Osteocyte death promotes bone loss
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Excessive osteocyte death can occur in several skeletal diseases, including bone fracture, osteonecrosis and inflammatory bone diseases, and is thought to stimulate osteoclast-mediated bone resorption. However, the molecular mechanisms linking osteocyte death and bone loss have been unclear. New findings suggest that damage-associated molecular patterns (DAMPs) released from dying osteocytes promote osteoclast formation and activity, as well as bone loss, providing a new potential therapeutic avenue for these diseases.

In an inducible osteocyte ablation model diphtheria toxin-mediated osteocyte death resulted in an osteoporotic bone phenotype, reaffirming the link between osteocyte death and bone loss. In terms of cell death, because of their inaccessibility to phagocytic cells, apoptotic osteocytes undergo secondary necrosis, leading to loss of membrane integrity and the release of DAMPs. In the new study, necrotic but not apoptotic splenocytes could induce osteoclast activation in vitro. Furthermore, the supernatant from cultured necrotic osteocytes, had pro-osteoclastogenic effects.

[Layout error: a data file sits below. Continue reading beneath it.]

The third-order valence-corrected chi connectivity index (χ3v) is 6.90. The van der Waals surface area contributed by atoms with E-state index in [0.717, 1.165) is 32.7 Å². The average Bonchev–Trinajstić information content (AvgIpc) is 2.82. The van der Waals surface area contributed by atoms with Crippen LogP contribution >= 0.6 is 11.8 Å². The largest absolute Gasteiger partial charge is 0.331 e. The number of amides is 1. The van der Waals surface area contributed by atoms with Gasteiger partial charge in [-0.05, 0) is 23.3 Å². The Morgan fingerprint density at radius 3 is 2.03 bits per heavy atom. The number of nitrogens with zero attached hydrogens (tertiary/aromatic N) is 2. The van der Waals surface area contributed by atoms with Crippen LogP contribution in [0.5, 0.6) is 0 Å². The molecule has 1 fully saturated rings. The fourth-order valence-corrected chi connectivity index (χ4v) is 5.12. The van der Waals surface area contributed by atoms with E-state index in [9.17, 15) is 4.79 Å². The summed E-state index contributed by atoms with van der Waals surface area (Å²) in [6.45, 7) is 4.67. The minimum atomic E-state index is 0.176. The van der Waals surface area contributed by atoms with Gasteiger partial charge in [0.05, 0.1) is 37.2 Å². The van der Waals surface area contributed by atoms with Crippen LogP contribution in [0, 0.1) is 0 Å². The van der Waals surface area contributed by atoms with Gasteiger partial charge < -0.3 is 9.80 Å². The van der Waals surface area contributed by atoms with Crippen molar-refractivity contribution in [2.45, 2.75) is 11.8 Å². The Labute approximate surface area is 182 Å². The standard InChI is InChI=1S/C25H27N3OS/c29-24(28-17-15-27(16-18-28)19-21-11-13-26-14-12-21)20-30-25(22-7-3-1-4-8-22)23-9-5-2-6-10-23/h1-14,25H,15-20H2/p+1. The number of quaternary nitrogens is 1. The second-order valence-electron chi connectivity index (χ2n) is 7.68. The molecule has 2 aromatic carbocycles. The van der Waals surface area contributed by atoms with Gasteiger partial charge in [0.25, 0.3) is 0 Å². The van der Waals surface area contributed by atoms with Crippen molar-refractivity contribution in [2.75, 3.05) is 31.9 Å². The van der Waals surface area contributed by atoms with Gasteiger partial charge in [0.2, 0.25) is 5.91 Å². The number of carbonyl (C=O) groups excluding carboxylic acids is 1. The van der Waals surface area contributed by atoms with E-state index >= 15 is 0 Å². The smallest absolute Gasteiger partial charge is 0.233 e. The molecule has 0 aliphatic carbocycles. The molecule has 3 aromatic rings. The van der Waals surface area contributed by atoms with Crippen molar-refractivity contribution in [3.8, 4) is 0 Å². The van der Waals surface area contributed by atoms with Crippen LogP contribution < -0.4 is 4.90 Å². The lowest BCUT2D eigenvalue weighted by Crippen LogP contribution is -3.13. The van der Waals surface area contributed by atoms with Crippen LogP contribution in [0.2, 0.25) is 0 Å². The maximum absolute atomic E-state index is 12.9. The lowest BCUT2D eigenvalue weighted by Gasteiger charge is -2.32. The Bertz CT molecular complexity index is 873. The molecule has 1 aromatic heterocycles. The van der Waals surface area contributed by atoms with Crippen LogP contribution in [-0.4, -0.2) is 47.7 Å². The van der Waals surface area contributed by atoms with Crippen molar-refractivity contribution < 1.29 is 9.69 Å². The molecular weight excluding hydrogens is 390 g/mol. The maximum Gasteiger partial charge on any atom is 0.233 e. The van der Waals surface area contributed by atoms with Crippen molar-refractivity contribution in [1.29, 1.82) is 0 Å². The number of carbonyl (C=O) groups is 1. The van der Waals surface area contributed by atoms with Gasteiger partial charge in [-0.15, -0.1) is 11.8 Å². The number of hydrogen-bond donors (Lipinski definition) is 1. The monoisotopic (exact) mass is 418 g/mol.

Further analysis showed that osteoclasts can detect and respond to osteocyte necrosis via macrophage-inducible C-type lectin (MINCLE). The bindings of this receptor to DAMPs released by necrotic osteocytes modulates the gene expression network of osteoclasts, skewing their metabolism towards oxidative phosphorylation and promoting osteoclast activation.

Notably, the mRNA expression of CLEC4E (encoding MINCLE) was upregulated in human osteoclasts during osteoclastogenesis in vitro. Further, the bone lesions of patients with osteonecrosis contained an enrichment of MINCLE-positive osteoclasts compared with corresponding healthy bone sections, and in the osteonecrotic lesions, the mRNA expression of CLEC4E positively correlated with the expression of various osteoclast activity markers.

source: https://www.nature.com/articles/s41584-020-0498-x